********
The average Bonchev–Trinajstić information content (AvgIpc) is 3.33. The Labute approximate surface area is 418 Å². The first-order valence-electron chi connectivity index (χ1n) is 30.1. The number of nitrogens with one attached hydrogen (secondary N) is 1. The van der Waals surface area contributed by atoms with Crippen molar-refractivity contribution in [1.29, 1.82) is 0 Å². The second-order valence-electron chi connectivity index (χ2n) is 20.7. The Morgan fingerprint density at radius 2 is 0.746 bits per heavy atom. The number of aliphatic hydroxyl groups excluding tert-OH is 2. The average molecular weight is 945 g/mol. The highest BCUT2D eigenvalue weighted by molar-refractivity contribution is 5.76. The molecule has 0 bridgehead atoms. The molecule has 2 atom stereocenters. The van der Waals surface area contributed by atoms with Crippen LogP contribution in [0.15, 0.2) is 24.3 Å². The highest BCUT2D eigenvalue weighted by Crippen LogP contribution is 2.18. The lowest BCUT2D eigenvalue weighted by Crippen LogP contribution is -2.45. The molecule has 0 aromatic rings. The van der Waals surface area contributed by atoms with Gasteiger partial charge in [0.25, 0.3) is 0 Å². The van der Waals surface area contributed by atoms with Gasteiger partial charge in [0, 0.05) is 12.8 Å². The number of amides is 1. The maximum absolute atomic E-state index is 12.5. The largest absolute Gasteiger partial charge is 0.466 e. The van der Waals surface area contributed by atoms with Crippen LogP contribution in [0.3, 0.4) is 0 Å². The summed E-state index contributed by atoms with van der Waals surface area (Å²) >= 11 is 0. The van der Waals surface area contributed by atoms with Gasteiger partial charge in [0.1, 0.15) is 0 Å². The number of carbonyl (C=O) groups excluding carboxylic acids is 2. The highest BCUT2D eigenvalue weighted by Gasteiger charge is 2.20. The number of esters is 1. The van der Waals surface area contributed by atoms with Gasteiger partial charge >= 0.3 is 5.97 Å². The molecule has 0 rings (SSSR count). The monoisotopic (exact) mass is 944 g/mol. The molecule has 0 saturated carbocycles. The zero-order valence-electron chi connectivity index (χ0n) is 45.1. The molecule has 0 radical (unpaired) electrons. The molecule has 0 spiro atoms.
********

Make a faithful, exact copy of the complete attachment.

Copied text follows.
The average Bonchev–Trinajstić information content (AvgIpc) is 3.33. The Labute approximate surface area is 418 Å². The first-order valence-electron chi connectivity index (χ1n) is 30.1. The number of nitrogens with one attached hydrogen (secondary N) is 1. The van der Waals surface area contributed by atoms with Crippen molar-refractivity contribution in [1.29, 1.82) is 0 Å². The second-order valence-electron chi connectivity index (χ2n) is 20.7. The Morgan fingerprint density at radius 2 is 0.746 bits per heavy atom. The number of aliphatic hydroxyl groups excluding tert-OH is 2. The average molecular weight is 945 g/mol. The highest BCUT2D eigenvalue weighted by molar-refractivity contribution is 5.76. The molecule has 0 bridgehead atoms. The molecule has 2 atom stereocenters. The van der Waals surface area contributed by atoms with Crippen LogP contribution in [0.15, 0.2) is 24.3 Å². The highest BCUT2D eigenvalue weighted by Crippen LogP contribution is 2.18. The lowest BCUT2D eigenvalue weighted by Crippen LogP contribution is -2.45. The molecule has 0 aromatic rings. The van der Waals surface area contributed by atoms with Gasteiger partial charge in [0.25, 0.3) is 0 Å². The van der Waals surface area contributed by atoms with Gasteiger partial charge in [0, 0.05) is 12.8 Å². The number of amides is 1. The maximum absolute atomic E-state index is 12.5. The largest absolute Gasteiger partial charge is 0.466 e. The van der Waals surface area contributed by atoms with Crippen LogP contribution in [0.3, 0.4) is 0 Å². The summed E-state index contributed by atoms with van der Waals surface area (Å²) >= 11 is 0. The van der Waals surface area contributed by atoms with Gasteiger partial charge in [0.1, 0.15) is 0 Å². The number of carbonyl (C=O) groups excluding carboxylic acids is 2. The highest BCUT2D eigenvalue weighted by Gasteiger charge is 2.20. The number of esters is 1. The van der Waals surface area contributed by atoms with Gasteiger partial charge >= 0.3 is 5.97 Å². The molecule has 0 rings (SSSR count). The monoisotopic (exact) mass is 944 g/mol. The molecule has 0 saturated carbocycles. The zero-order valence-electron chi connectivity index (χ0n) is 45.1. The molecule has 0 radical (unpaired) electrons. The molecule has 0 spiro atoms.